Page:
Trust me. I said it correctly. 0^{0} has a
well-defined value. That value is 1. With the single
exception of the constructivists, I know of no branch of
mathematics where it makes any sense to say otherwise.
(And even the constructivists agree that that is the
answer when we are talking about integers.)
The problem is that the function n^{m} goes
insane near that point. If you are off by just a little
bit, who knows where you wind up? What if you are dealing
with a fractional power of a negative number? What if your
exponent is positive but the base is exactly 0? What if
the exponent is negative?
No, for a floating point calculation, the issues with
the continuity of the function become relevant. (And,
of course, the constructivists admit of no non-continuous
functions of real numbers.)
As for what you say about limits, my sincere advice is to
forget that limits exist. Limits were not part of the
mental framework that led Newton to create Calculus with
his fluxions. (Which Bishop George Berkeley so rightly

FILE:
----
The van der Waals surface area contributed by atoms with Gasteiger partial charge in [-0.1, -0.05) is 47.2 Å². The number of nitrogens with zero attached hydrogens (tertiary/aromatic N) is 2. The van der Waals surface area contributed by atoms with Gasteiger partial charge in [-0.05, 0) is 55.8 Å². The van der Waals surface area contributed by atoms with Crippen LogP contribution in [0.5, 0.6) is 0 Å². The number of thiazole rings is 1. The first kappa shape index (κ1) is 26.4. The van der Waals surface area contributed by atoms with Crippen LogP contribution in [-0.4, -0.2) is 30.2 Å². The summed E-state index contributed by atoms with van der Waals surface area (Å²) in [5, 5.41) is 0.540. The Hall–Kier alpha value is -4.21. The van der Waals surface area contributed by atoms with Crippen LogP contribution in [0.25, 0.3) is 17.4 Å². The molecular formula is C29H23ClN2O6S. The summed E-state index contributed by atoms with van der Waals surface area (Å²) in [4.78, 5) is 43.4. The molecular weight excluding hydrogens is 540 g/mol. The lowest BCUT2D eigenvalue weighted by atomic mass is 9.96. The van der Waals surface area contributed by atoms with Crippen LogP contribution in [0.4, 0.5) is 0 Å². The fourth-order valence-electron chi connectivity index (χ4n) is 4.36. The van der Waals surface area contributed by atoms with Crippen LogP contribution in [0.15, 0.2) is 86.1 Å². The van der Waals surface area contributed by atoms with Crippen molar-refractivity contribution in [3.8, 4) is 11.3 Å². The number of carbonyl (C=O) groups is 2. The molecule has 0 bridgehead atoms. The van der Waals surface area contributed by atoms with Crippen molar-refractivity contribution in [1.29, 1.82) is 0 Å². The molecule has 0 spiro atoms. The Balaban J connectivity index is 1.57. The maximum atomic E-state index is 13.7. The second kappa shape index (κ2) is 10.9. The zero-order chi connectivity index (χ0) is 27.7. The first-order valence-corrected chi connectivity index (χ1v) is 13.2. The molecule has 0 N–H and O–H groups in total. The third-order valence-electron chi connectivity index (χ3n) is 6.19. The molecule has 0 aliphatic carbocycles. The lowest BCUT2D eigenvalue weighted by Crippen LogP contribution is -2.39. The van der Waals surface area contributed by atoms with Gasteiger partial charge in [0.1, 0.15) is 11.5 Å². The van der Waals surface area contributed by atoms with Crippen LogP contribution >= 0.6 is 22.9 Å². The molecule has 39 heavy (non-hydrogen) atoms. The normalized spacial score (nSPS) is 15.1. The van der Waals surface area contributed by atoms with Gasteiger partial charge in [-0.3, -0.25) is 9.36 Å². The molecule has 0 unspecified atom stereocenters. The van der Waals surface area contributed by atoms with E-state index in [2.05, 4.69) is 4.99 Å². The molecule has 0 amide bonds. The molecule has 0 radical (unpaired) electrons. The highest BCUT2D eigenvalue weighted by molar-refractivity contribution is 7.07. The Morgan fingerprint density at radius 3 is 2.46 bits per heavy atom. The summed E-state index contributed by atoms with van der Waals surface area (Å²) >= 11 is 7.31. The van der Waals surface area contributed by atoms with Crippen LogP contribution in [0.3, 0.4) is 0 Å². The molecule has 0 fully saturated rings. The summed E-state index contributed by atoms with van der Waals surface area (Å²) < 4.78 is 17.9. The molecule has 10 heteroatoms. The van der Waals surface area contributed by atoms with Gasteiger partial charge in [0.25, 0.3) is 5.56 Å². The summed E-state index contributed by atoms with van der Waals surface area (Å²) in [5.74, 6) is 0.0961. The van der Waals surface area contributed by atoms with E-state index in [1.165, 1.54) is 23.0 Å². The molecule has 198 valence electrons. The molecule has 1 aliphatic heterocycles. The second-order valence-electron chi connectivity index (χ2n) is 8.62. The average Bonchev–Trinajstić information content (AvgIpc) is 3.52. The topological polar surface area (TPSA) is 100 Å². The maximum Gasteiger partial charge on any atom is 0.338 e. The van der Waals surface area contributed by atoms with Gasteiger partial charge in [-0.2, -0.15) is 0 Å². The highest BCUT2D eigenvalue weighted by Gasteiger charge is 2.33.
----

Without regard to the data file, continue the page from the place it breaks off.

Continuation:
attacked.) Limits were not part of Leibniz' framework as
he reassembled Calculus (not knowing what Newton had done)
using a calculational aid called infinitesmals. (Which,
contrary to popular mathematical belief, Berkeley spoke
rather well of.) Limits were not part of Calculus over
for centuries to come. Certainly Cauchy's attempt to make
infinitesmals rigorous did not involve limits. Even though
it led there (and led to the term, "Cauchy sequences").
And even *after* limits were invented in the 1870's,
and slowly became part of the undergraduate curriculum,
there is no evidence that they are the best - or even a
good - way for students to understand Calculus.
So forget limits. Calculus is not about formal
manipulations involving artificial, unmotivated,
computations leading to magic results that students
blindly memorize. It is about the process of approximation.
I firmly believe that you are better off if you clearly
understand what, for instance, the derivative has to do
with tangent lines than knowing an infinite number of
useless tricks with limits.
Before you are flabbergasted, you may enjoy reading what
Knuth
has
to say on this topic. I don't agree with him on details,
but I definitely agree that a solid understanding of
approximation and errors will stand you in far better
stead than confusing yourself with limits. (I speak, of
course, as someone who is very familiar with limits...) | [reply] |